President Mamnoon Hussain approved on Wednesday the nomination of the Supreme Court’s senior-most judge to succeed Chief Justice Iftikhar Chaudhry, who retires on Dec. 11.
Pakistan’s next chief justice, Tassaduq Hussain Jillani, is expected to be sworn in on Dec. 12. He is currently doubling as the country’s chief election commissioner. Jillani’s term as top judge will be brief: he’ll hit the retirement age of 65 on July 6, 2014, and is likely to then be succeeded by Justice Nasir-ul-Mulk.
Observers expect the Jillani court to be far more restrained than the personality-driven Chaudhry court, which, many say, was addicted to adulation from the press and emboldened by its lawless army of young barristers. The Chaudhry court squared off with both the elected government and the Pakistan Army. Chaudhry was responsible for the dismissal of Prime Minister Yousaf Raza Gilani and demanded in January the arrest of Prime Minister Raja Pervaiz Ashraf. His court is now also widely viewed as being inveterately hostile to the economy.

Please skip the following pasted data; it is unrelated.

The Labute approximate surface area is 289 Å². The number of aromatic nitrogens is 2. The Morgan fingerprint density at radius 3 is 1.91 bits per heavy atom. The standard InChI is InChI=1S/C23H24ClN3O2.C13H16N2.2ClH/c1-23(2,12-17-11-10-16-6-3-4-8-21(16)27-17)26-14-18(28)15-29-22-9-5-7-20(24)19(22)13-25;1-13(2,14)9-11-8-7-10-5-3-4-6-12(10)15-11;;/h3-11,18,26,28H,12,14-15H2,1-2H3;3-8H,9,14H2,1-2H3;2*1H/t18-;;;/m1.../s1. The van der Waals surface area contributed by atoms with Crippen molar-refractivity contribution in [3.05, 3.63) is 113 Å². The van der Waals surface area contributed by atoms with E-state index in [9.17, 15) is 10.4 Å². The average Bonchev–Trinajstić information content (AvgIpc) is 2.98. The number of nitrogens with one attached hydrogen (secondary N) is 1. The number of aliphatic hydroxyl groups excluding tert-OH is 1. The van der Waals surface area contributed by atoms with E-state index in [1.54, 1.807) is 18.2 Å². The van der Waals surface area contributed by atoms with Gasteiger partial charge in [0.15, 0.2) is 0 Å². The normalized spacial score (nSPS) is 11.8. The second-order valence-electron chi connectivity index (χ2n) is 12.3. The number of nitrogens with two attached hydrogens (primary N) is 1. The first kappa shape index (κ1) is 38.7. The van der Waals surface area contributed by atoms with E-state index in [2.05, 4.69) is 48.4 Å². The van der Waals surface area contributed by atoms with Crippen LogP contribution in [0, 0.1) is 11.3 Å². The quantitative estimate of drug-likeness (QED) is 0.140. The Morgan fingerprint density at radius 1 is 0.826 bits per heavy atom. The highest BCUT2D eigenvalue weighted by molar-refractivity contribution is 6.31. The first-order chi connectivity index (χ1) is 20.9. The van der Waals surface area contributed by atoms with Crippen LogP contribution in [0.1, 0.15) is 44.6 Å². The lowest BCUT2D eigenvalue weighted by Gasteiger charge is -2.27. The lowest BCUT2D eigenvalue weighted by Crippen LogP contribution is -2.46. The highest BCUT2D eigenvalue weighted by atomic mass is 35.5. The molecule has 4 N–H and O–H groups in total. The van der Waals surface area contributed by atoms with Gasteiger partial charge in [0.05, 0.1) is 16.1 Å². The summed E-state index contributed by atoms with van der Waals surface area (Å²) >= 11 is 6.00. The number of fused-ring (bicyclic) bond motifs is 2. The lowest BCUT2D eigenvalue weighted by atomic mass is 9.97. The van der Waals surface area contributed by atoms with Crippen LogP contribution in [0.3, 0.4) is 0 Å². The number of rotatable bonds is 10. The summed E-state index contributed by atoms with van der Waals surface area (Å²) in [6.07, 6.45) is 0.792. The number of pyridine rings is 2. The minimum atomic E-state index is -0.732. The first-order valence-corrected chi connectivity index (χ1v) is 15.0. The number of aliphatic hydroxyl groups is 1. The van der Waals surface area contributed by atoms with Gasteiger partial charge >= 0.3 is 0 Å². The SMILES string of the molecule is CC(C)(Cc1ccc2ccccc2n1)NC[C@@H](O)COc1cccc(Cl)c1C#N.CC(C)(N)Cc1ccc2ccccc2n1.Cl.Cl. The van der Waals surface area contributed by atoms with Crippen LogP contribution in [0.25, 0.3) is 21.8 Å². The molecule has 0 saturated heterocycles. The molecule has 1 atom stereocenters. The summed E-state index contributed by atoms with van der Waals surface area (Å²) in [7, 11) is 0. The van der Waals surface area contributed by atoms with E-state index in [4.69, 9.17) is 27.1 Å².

“The judiciary under Iftikhar Chaudhry was a one-man show, everything and everybody was under his complete control,” says Asma Jahangir, former president of the Supreme Court Bar Association of Pakistan. “Jillani will serve as a judge while the present chief justice acts like a politician. Jillani will do what a judge is supposed to do, he has no special agenda.”
Retired justice Saeed-uz-Zaman Siddiqui’s assessment is not as optimistic. “I don’t think there would be much of any change after the retirement of the present chief justice because his team will be the same,” he said. “A whole team of judges is working with the chief justice, and they won’t go with Iftikhar Chaudhry [on Dec. 11].”
Jillani has a master’s degree in political science from Forman Christian College, Lahore, and a law degree from the University of Punjab. He began his law practice in Multan in 1974, and was appointed assistant advocate-general of the Punjab in 1979. He became the province’s advocate-general in 1993. Jillani joined the Lahore High Court as a judge in 1994 and became a Supreme Court justice in 2004. He was among the 60-odd judges sacked by former president Pervez Musharraf on Nov. 3, 2007, who then returned to the court in 2009.
In a ruling earlier this year, Justice Jillani signaled a positive break from the judicial hyper-activism of recent years by declaring void a Lahore High Court verdict on the grounds that judges cannot legislate or intrude into the domain of the executive.